tlour, ltW qr sacks llfur, 1 box beef, 1 bag1 -buekwlieat, 15 bbls
flour, 1 coil India rubber hose, 2 boxes cheese, 1 bbl almonds,
1 box figs, 1 bbl filberts, 2 bbls peanuts, 1 keg nuts, 1 frail dates,
3 cases P.oker's bitters, fcask brandy, 5 cases brandy, 3 cases
claret, 2 casks ale, 2 casks porter,' 5 cases gin, 1 case strawberry
syrup, 1 case sherry wine,10 gals bot wine. -
Boston. Per Ilumbol It. cases mdse, 403 pkges mdse,
5 boxes mdse, 1 gig, 1 lxi!er, 8 trunks mdse, 159 doors, 1 case
mdse, 12 31 brick, 10 M feet of lumber, 230 pkgs "doors, 1 bbl
mdse, 400 casks cement, 100 baskets champagne, f0 casks coal,
1G3 t(ns coal, .57 cases boots anl shoes, 14 bbl iitch 1 bbl rosin,
144 bundles pails,. 2 reels pipe, 52S0 ..pieces,- 105,075 ft -lcunbcr,
Loxnox. Per Agnes GarLand. G05 cases mdW,v 1410 caseHtbe Oad and aim of a public press.
goes are now on their way from the former place.' The stock of
shingles on hand is estimated at 000,000. .We" quote shingles
at C (a) $7 per M., and rough iine boards at 4 (a) 4J cents rx.T
foot. - '' ' - ; "' ' ' . ' - ' '
POTATOES. During the past month no shipments of potatoes
have been made to California. The new crop of Koloa potatoes
we understand arc ripe and fit for market, but the low price at
which they rule in San Francisco must prevent any shipments
'thither at present, Ky the latest advices frorn that port, we
loam that sweet potatoes were dull at 2 and 2 cents per pound.
The Molokai and Niihau potatoes shipped over by recent vessels
have proved a failure so far as heard from, while the keeping
qualities of the Koloa potatoes are much superior. ' The Yankee
brought several bags of Tombex potatoes which were ordered by
the Native Agricultural Sjciety, and the same have been distrib-
uted on the different Islands, to improve the crop. We sec no
reason why by the introduction of proper seed, the best quality
of potatoes cannot be raised here. We qaote potatoes at $1 00,
per bbl at the beach at Koloa. -
EXCIf ANGE ON U. S Very limited transactions in Ex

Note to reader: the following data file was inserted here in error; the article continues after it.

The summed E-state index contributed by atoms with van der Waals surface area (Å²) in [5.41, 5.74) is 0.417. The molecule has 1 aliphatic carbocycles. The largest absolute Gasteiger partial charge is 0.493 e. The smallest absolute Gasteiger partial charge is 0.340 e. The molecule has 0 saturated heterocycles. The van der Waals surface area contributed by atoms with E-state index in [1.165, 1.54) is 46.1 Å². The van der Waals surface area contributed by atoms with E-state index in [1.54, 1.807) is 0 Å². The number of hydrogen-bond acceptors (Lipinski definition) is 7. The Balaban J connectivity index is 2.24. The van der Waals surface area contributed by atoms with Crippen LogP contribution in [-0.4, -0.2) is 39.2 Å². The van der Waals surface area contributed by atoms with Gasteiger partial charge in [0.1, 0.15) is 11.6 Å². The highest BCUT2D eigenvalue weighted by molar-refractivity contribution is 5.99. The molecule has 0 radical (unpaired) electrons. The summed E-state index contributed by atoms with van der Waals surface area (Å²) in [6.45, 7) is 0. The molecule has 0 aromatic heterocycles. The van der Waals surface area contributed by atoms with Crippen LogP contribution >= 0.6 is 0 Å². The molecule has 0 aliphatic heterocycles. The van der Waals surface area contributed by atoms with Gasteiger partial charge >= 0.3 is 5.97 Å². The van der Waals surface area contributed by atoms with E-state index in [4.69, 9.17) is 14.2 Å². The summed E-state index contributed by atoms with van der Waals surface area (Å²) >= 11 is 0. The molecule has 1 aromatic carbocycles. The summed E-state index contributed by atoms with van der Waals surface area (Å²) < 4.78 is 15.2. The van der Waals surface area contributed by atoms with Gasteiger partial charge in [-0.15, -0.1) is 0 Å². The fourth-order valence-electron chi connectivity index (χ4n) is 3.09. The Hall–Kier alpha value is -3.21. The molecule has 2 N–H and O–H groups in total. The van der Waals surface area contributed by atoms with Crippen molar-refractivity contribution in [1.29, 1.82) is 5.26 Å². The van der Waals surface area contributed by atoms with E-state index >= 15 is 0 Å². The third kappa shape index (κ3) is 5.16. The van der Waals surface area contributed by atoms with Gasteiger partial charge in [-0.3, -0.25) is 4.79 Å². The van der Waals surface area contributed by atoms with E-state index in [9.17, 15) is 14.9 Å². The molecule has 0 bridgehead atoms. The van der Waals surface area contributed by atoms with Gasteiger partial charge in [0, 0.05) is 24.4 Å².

change have been made during the past month, . and mostly at
par. Wc quote whalers bills at par (W 1 per cent premium.
' Sight exchange drawn to suit, (a) 2 per cent premium. Drafts
on Saa Francisco at par.
mdse, 105 pkgs and pieces machinery, 11 pkgs mdse, 7 kegs
mdse, 1 bag mdse, 15 baskets mdse, J0 bdls mdse, 18 chests.
mdse, 7 jugs niis-r io tbl3 gunpowder, oU obis mase, 4 kess
been received from Puget Sound, and California, and several car- gunpowder, 161 bales mdse, 11 serons, 4 iron pans, 3 boxes .
LATEST DATES, received at this Office.
" PanamarN. G.
Fans - -Hongkong
N. S. W.
Tahiti - -
mdse, 6 grindstones, 370 bars of iron, 1 round evaporation pan,
20C0 lire bricks, lparcel mdse, 1 tm can mdse., . - v
Tei:kalet. Dark Senator. 59,17C Tt. lumber, K spars and
ma?ts. ', . . .
EXPORTS. r.:: .'';"-'' 'v"'
Vancouver? Tiand. Crigantine- Recovery 20 M. Manilla
Cheroots, 1703 gals, molasses, 1020 bags brown sugar, 5 coils
Manilla rope, 5 cases prints, 7 qr. casks sherry, 3 qr. casks port,
120 casks salt, 10 Ixlls. merchandise, IS crates do, 6 casks do,
1 box do, 31 cases do, 35 bales do, 7 kegs do, 2 baskets do, 3 jugs
do, 1 cart, 2 wheels, 6 cases whiskey, '20 cases old Tom gin, 2 cs.
Urandy, 2 cases Brandy bitters. . " . . ;
"Nkw York. Per S. S. Bishop. 635 dry hides, 32 bbls. tallow,
1 chest mdse, 1 trunk do, 57 csks guano, ldbl. copper and com
position, 6 cases shells and lava specimens, 12,500 goat skins,
I 10 bags S. I. wool, 14 casks sperm oil, S3 casks - whale oil, 15
Kgs. oia copper ana composition, 1 case ciouung, too ius. puux,
3 cases IJeads- 7
-Sax Fkancisco. Per F.llenita. 225 kegs Sugar, 433 bales
and bags Pulu, 10G bags Coffee, 596 bags Salt, 500 Squashes, 79
bags Fungus, 1 case Chinese Shoes, 1 box dried Pumpkins, 5
boxes brandy, 1 and J cask Brandy, 4 boxes jGin, 10 gallons Port
Wine, 5 boxes Claret, 1 box Syrup. -
Yeb. TIcmbolpt fkom Bostox. Ma. Ifnd Mrs. John Ladd,
Mrs. A. Ladd, W. F. Ladd, 11. Ladd, .Messrs Prummer and
Johnson. - . -. ' ' ". r"
Per Yaxkee rnoM Sax Francisco. Messrs Dietz, Fell,
Graves, I'riggs, Miller, Fitch, IngolLvLange, Gallagher, Carr,
and Bulger. .'.''-.."'" j 7
Per Ellexita Messrs Maul, Van, Dow, Boullon and George
Per S. S. Bisuop for New-York. Mrs. B. F. Bollcs, Walk
a wide field, scared occupied at present, which will
furnish material to fill the medium sized sheet on
which the Advertiser is printed. The main objects of
a newspaper should be to encourage every branch of
lawful, industry to be the exponent and leader of
public opinion on the great questions of the day to
aim to make that public opinion powerful and irrc
svstable to second the government in 'all its honest
efforts to improve physicaHy and mentally the con
dition of the body politic to frown with imperious
scorn on every attempt to infringe popular rights and
on every act that tends to violate the confidence re
posed by the nation in those elevated to authority in
a word the public welfare these we conceive to be
- Apr 19
' May 20
Pf.r T'li exitafob Sa FRAXCisc.o--Mefy 5,;,.Hf,ard. 1
' ,i r 1-1 imif' .- .i.-- Itu. jaiiCl I V ct(la iJ. i. .
t 7 - - - : ' T
For San Francisco Per bark Yankee, Saturday Morning, July
5, at 10 o'clock precisely. .
For Lahaina Pev Lihohho, to-day, 4 P. M. . ' .
For Ililo-r-'er Liholiho, to-day, 4 P. M. .
For Kawaihae Per Mary, Thursday, 4 P. M..
PORT OP HONOLULU, Z.
ARRIVALS SINCE JUXE 1.
June 2. Am. bark What Cheer, Baker, 56 daj-s frm Sydney,
en route for Saa Francisco, touched for water and provisions.
9. Am. ship Humboldt, Newell, 170 days from Boston, via
Valparaiso anil Tahiti, mdze to B. W. Field.
9. Br. bark Gen. Wool, Fuller, 61 days from Melbourne, via